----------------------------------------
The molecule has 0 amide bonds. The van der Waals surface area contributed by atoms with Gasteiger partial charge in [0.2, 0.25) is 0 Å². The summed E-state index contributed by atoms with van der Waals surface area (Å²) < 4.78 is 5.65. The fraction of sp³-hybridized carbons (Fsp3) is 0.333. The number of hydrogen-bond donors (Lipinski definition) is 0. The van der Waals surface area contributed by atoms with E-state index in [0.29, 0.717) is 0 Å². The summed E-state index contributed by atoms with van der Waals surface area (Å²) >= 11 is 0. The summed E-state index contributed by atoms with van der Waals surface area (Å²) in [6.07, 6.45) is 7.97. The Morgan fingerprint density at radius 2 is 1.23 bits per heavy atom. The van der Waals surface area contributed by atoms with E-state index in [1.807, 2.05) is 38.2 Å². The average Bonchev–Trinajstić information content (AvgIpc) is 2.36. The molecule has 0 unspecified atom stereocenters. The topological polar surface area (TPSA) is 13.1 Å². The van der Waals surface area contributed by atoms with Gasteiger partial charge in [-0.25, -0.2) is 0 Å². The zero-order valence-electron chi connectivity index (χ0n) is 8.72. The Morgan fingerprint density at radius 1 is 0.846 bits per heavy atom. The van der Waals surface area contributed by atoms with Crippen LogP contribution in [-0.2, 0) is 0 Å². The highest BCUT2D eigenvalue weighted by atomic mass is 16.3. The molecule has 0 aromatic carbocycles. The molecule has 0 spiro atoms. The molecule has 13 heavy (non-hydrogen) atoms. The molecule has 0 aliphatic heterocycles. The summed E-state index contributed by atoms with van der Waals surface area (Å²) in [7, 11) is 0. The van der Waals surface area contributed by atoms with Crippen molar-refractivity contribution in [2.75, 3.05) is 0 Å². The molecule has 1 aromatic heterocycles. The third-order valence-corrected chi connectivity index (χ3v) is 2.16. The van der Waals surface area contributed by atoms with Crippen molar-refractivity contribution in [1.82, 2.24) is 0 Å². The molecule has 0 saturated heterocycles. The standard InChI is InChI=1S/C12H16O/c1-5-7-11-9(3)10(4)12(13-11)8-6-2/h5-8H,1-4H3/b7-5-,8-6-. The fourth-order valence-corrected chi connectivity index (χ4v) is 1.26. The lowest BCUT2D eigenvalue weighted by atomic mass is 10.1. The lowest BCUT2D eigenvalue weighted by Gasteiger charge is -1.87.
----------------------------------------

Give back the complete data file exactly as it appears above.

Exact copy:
The molecule has 0 amide bonds. The van der Waals surface area contributed by atoms with Gasteiger partial charge in [0.2, 0.25) is 0 Å². The summed E-state index contributed by atoms with van der Waals surface area (Å²) < 4.78 is 5.65. The fraction of sp³-hybridized carbons (Fsp3) is 0.333. The number of hydrogen-bond donors (Lipinski definition) is 0. The van der Waals surface area contributed by atoms with E-state index in [0.29, 0.717) is 0 Å². The summed E-state index contributed by atoms with van der Waals surface area (Å²) >= 11 is 0. The summed E-state index contributed by atoms with van der Waals surface area (Å²) in [6.07, 6.45) is 7.97. The Morgan fingerprint density at radius 2 is 1.23 bits per heavy atom. The van der Waals surface area contributed by atoms with E-state index in [1.807, 2.05) is 38.2 Å². The average Bonchev–Trinajstić information content (AvgIpc) is 2.36. The molecule has 0 unspecified atom stereocenters. The topological polar surface area (TPSA) is 13.1 Å². The van der Waals surface area contributed by atoms with Gasteiger partial charge in [-0.25, -0.2) is 0 Å². The zero-order valence-electron chi connectivity index (χ0n) is 8.72. The Morgan fingerprint density at radius 1 is 0.846 bits per heavy atom. The van der Waals surface area contributed by atoms with Crippen LogP contribution in [-0.2, 0) is 0 Å². The highest BCUT2D eigenvalue weighted by atomic mass is 16.3. The molecule has 0 aromatic carbocycles. The molecule has 0 spiro atoms. The molecule has 13 heavy (non-hydrogen) atoms. The molecule has 0 aliphatic heterocycles. The summed E-state index contributed by atoms with van der Waals surface area (Å²) in [7, 11) is 0. The van der Waals surface area contributed by atoms with Crippen molar-refractivity contribution in [2.75, 3.05) is 0 Å². The molecule has 1 aromatic heterocycles. The third-order valence-corrected chi connectivity index (χ3v) is 2.16. The van der Waals surface area contributed by atoms with Crippen molar-refractivity contribution in [1.82, 2.24) is 0 Å². The molecule has 0 saturated heterocycles. The standard InChI is InChI=1S/C12H16O/c1-5-7-11-9(3)10(4)12(13-11)8-6-2/h5-8H,1-4H3/b7-5-,8-6-. The fourth-order valence-corrected chi connectivity index (χ4v) is 1.26. The lowest BCUT2D eigenvalue weighted by atomic mass is 10.1. The lowest BCUT2D eigenvalue weighted by Gasteiger charge is -1.87.